Judges — Umpires of the Law
Note: The following two articles and learning activities were written by Millie Aulbur, director of Citizenship Education Program of The Missouri Bar, as part of the bar’s partnership with the Missouri Press Association Newspapers in Education program.
How are judges like baseball umpires?
Baseball is a great American tradition. At a baseball game, we will see players from each team, managers, coaches and, of course, the men in black—the umpires. Even though the umpires may make us mad at times, we all know that it is necessary to have them for the game to be played in a fair manner.
We also have umpires in our courts—they are the judges. Both our federal and state governments are based on three separate but equal branches—legislative, executive and judicial. The legislative branch, which is Congress at the federal level and the General Assembly at the state level in Missouri, makes the laws. The executive branch, which is headed by the president at the federal level and by the governor at the state level, makes sure that these laws are properly carried out. The judicial branch, which is our courts, makes sure that the laws and how they are carried out are fair to everyone.
In baseball, the umpire does not make the rules for the game. He does not get to bat, pitch or field the ball. He cannot like one team better than another; he has to be fair to both sides. He does not get to pick which games he umpires—he is assigned to a game. His only job is to decide if a pitch is a ball or strike or if a runner is safe or out.
A judge’s job is very similar to that of an umpire. Judges do not get to make the laws or decide how they will be enforced. They do not get to choose which cases come to their courts. They must be fair to all the people who come seeking justice. The judges must not favor one side or another. Their job is to listen to the people who bring them their cases and then look at the laws that the legislature has passed as well as the Constitution and decide who is right or wrong. Our judges are the ones who make sure our government is fair to everyone, not just the majority or the richest or the most powerful.
How does Missouri select its umpires of the law?
Judges are often called the umpires of the law because they make sure their courtrooms are fair for everyone who comes there seeking justice. The Framers, the men who wrote our Constitution, were faced with a dilemma as to how federal judges should be selected so they could be the fairest umpires possible. The Framers strongly believed that the people should have some part in choosing judges, but they had two big concerns:
- The people already had control over who was elected to the legislative and executive branches and these elected officials would tend to listen more to the majority if they wanted to remain popular with people. But our government was to be for everybody, not just the majority.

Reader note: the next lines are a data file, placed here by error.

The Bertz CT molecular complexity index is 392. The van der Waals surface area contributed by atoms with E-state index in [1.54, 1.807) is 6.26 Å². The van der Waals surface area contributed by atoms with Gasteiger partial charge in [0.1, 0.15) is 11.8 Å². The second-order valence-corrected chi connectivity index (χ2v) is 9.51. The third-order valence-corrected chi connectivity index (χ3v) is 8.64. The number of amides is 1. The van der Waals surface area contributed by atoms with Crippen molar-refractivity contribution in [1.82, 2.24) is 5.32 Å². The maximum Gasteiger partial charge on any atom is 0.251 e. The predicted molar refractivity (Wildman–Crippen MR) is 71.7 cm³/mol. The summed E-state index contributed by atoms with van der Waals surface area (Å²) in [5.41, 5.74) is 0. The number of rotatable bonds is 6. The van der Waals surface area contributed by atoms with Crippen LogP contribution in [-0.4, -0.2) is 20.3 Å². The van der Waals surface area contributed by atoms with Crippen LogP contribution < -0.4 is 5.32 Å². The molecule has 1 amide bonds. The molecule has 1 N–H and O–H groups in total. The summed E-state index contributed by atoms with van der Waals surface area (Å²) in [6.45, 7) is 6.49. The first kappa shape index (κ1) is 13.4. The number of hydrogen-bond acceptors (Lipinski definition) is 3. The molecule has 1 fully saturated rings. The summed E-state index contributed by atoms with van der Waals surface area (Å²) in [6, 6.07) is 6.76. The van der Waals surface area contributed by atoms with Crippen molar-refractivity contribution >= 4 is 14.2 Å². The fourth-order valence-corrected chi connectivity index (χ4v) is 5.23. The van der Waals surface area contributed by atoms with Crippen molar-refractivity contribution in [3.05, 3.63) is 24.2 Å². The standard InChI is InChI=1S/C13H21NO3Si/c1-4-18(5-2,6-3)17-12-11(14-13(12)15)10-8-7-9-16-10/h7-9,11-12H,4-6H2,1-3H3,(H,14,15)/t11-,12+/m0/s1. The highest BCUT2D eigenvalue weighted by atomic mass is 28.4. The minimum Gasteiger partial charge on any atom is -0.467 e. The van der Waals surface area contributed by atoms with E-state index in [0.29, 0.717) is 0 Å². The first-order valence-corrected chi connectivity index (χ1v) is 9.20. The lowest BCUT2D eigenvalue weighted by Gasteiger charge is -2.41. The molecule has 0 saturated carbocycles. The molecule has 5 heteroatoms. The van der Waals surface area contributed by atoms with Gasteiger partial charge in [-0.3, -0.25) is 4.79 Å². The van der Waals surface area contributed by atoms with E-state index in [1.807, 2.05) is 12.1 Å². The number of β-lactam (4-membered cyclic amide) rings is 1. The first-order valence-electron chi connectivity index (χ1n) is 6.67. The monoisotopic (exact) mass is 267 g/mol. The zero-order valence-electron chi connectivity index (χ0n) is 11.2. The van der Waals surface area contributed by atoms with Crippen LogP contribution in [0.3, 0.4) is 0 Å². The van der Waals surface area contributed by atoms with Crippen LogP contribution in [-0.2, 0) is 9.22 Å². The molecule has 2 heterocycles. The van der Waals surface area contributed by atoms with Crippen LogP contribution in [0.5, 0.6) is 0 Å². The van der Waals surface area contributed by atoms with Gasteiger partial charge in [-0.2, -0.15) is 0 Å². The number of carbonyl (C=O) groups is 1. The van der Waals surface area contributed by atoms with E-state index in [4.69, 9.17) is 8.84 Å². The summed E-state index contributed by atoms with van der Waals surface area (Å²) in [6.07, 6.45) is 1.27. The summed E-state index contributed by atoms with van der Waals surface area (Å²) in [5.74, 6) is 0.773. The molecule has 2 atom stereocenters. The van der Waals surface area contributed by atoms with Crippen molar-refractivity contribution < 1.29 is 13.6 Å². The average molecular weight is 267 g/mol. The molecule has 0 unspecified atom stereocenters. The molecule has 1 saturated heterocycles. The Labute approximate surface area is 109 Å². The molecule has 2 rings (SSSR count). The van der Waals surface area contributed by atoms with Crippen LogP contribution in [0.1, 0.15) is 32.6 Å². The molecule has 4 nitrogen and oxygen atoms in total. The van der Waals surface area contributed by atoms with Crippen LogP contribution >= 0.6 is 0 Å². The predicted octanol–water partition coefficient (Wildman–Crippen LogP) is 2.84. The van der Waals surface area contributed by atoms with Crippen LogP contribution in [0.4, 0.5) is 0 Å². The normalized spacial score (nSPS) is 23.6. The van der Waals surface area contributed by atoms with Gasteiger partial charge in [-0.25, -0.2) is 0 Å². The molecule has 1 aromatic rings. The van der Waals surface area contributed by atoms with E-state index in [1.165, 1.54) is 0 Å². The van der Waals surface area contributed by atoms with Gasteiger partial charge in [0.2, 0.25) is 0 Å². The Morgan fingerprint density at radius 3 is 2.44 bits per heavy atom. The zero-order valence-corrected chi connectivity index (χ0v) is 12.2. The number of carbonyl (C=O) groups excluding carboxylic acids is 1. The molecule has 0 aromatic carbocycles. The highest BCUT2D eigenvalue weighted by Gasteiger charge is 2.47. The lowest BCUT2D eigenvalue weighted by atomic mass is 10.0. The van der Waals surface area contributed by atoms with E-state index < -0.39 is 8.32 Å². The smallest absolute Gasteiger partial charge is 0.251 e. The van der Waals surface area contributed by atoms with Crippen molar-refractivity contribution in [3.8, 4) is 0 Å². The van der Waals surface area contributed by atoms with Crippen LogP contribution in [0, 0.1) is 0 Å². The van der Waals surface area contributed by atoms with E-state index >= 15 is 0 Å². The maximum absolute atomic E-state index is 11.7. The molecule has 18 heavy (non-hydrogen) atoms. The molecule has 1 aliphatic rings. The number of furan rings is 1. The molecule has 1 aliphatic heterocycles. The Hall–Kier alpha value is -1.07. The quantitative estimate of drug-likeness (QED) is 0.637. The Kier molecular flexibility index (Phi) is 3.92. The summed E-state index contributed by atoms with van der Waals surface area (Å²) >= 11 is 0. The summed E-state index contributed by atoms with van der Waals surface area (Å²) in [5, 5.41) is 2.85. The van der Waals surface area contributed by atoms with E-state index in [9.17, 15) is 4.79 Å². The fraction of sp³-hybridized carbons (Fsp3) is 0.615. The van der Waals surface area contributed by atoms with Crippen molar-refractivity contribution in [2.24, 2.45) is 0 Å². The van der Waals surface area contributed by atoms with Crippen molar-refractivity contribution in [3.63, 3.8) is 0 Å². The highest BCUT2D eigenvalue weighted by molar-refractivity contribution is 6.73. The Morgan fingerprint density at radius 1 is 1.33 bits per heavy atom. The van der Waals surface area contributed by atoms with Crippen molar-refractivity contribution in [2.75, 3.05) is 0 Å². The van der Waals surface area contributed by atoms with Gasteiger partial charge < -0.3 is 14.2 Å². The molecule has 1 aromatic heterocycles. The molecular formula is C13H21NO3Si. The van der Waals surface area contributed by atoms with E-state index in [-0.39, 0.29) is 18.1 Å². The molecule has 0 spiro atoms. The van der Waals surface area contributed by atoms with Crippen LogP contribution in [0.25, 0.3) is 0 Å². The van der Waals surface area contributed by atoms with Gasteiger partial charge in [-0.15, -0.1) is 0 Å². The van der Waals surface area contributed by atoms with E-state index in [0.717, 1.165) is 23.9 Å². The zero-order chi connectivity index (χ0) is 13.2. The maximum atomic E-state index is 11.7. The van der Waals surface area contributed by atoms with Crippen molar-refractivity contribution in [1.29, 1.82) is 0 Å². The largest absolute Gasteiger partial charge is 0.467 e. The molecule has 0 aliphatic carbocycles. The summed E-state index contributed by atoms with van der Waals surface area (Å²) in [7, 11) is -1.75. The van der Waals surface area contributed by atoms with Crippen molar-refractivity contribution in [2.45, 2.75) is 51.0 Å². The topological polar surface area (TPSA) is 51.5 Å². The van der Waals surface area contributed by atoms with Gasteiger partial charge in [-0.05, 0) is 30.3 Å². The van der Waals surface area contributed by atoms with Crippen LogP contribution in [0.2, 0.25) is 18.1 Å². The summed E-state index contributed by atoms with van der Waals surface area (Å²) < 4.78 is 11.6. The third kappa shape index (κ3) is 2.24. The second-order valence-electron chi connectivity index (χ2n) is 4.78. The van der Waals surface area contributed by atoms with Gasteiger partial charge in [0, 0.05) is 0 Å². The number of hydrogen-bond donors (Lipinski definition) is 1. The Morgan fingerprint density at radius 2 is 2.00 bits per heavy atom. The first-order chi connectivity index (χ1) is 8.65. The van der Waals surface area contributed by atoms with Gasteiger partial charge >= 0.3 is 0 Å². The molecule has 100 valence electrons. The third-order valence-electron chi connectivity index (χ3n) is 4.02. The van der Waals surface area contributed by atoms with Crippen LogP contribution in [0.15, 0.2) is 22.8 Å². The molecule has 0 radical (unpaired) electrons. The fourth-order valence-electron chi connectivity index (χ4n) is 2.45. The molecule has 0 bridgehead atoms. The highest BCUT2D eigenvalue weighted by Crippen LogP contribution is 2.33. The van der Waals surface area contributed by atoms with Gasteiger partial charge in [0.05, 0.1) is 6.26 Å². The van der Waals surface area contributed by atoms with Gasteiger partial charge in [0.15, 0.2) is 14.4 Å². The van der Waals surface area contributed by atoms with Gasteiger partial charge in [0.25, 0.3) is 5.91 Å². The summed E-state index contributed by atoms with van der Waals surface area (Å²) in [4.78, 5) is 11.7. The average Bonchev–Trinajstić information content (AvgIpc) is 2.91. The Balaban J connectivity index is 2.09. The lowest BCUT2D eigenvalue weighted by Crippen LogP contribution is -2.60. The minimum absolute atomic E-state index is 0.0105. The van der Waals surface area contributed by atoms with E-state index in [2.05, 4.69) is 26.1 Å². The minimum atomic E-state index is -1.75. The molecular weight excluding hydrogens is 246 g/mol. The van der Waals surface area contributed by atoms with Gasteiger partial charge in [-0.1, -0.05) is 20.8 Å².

- People running for election need money, and the Framers worried that judges might tend to favor those people who had given them campaign money.
The Framers solved the problem by having the elected officials of the people choose the judges—the president nominates judges and the senators must approve the president’s choices.
Missouri’s original constitution modeled the federal selection process with the governor nominating someone for judge and the Missouri Senate either rejecting or confirming the nomination. However, in the 1850s, Missourians began electing all of their judges. During the 1930s, the public became alarmed at the increasing role of politics in judicial elections and judicial decision making. The problems the Framers had foreseen with a popular election of federal judges happened in Missouri—many judges were afraid to make decisions that would lose them an election and they favored the people who gave them money to run their campaigns. This was especially true in the large cities.
With Missouri lawyers leading the way, Missourians voted to amend the Missouri Constitution in 1940 by adopting a different way of selecting judges:
- Trial judges in rural areas, where the people were more likely to know their judges and keep them honest, were still to be elected.
- All other judges, trial and appellate, were to be chosen in a three-part process:
- A panel made up of equal numbers of people from the two major political parties suggests three people to be a judge.
- The the governor chooses one of these three to be a judge.
- Every so many years the people of Missouri vote if they want the judge who the governor chose to stay in office. This is called a retention election.
This system is called Missouri’s Non Partisan Court Plan. It was the first of its kind and has often been called “A Model for the Nation.” Over 30 states have now adopted the plan or something similar to the plan.
Suggested learning activities:
- Why do officials who are elected often do what the majority of the people want them to do? Why is this usually okay? When is it not okay?
- Consider a horrible murder case where the accused does not get a fair trial. Why might it be a hard decision for the judge to say there should be a new trial if they have to run for re-election after they make the decision?
- Think of some reasons why it might not be the best situation for judges to have to raise campaign money for an election. Remember a judge is the umpire in our court system—would you want an umpire in a baseball game to be paid by someone who is playing your favorite team? Why or why not?